Written by: James Keen
“Who took one of Mommy’s fingers during the night?”- ‘The Boot’s Tale’. Patrick McGrath.
This was Patrick McGrath’s first collection of stories, published in the late 1980’s and it’s a thematic catalog of stories that shows a writer jostling with ideas and concepts that would dominate his later works such as ‘Spider’ (filmed in 2002 by director David Cronenberg, no less), ‘Dr Haggard’s Disease’ and ‘Asylum’. McGrath’s literary concerns expressed here are refreshingly off-beat and, by and large, are subtly charming in their execution. These are tales that flirt with themes of creeping insanity, bodily mutation, repressed homosexuality and hopelessly compulsive human behaviour.
Kicking off the collection is ‘The Angel’, a slow-burning narrative offered up by a narrator who may have an elderly neighbour who is not entirely what he seems. Through conversations with Harry Talboys who the narrator is initially convinced is simply a teller of tall tales, – “nothing but the gin-fired fantasies of a maudlin old queen”, he slowly discovers that Talboys drunken discussions of Christianity with the narrator may have its roots in something more tangible than a obsessive alcohol-infused whimsical fantasy. The oddly touching ‘The Lost Explorer’ and the morbid inevitability of an ill-fated marriage at the turn of nineteenth century India of ‘The Black Hand Of The Raj’ follow, broadening the thematic range of this collection to include that of sin, futility and existential anxiety. Other high points here include the titular ‘Blood and Water’, ‘Marmilion’ and ‘Ambrose Syme’.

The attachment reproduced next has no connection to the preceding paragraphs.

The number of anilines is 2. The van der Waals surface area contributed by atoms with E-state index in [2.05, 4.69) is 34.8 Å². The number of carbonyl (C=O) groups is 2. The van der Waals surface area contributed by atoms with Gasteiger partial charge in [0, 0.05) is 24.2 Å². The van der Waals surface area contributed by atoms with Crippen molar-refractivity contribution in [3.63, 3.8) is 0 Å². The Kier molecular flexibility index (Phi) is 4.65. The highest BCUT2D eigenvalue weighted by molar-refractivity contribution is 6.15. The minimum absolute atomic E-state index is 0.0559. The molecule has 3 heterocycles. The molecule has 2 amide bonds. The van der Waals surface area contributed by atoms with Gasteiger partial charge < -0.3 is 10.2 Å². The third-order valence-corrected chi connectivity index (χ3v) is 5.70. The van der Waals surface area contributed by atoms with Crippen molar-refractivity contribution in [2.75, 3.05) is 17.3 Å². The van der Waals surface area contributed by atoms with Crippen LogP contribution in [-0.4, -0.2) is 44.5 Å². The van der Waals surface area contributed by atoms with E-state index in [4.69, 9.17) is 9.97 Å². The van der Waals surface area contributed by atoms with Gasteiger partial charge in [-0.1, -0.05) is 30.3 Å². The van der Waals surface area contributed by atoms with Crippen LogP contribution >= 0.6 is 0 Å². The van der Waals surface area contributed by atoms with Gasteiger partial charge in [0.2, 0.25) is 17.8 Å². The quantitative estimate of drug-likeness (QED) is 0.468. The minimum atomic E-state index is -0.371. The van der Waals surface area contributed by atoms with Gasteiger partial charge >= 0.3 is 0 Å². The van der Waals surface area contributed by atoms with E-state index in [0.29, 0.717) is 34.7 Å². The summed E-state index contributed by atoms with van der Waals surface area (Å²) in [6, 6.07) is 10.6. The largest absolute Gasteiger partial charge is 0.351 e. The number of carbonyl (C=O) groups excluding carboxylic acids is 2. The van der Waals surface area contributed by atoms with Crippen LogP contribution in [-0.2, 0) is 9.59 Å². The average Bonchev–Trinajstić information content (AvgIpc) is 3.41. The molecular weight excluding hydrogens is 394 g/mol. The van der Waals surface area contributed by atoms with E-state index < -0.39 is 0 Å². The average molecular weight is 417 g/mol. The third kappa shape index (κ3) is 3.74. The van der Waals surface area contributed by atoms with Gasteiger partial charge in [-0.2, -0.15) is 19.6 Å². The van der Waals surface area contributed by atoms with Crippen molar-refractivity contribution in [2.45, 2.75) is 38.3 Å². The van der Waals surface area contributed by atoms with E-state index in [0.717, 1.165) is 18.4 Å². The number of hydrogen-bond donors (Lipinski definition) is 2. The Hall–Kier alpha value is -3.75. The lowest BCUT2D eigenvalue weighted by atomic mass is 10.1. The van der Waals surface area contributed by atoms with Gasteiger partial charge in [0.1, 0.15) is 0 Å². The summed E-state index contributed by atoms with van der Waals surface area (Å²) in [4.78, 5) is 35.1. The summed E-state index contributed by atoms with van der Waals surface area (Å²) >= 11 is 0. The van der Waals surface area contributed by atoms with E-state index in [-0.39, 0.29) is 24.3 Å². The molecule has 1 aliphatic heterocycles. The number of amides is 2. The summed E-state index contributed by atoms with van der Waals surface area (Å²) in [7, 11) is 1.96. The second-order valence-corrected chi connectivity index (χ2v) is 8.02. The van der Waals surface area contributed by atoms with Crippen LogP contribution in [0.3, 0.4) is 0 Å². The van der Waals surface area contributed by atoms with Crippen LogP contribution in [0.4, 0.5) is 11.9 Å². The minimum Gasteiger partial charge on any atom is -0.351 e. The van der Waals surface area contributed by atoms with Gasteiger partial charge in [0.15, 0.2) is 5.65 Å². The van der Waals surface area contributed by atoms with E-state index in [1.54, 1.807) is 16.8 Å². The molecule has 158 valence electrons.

McGrath’s use of language is superb and his use of the Gothic literary tradition to give expression to his ideas is invariably intriguing and entertaining. Where ‘Blood and Water….’ falters is when McGrath resorts to obvious narrative construction. Case in point is ‘The Arnold Crombeck Story’ a story that while it is admittedly diverting, it’s the most plainly transparent of all the tales presented here and quickly becomes little more than a showcase for McGrath’s choice use of diction and smoothly competent storytelling abilities. ‘The Hand of the Wanker’ can best summed up by a character’s comment from the tale itself, “This is extremely fucking weird”, and ‘Lush Triumphant’ is arguably an exercise in economic character sketching, a story that is little more than a meandering exploration of obsessive artistic pursuit and correlative spiritual atrophy. In that sense some of these stories indulge in an absurdist literary tradition, tales delighting in the more irrational aspects of storytelling to achieve an atmosphere of dislocation and narrative ambiguity.
Overall, a fairly rewarding array of stories here, with ‘character’ perspectives that are wildly imaginative – there’s even a narrative told from the point of view of a young fly and another involving – curiously enough- a piece of footwear with a world weary constitution. McGrath’s subtexts are subtly interwoven and one of the delights to be gleaned from reading this author’s work is tugging at the narrative threads and discovering the rich weave of metaphor and analogy McGrath has incorporated into his fiction. Surreal, witty and often downright bizarre, this is a literary tonic for those perhaps seeking less gaudily wrought literary horror thrills.
Order Blood and Water (sounds quenching) right here.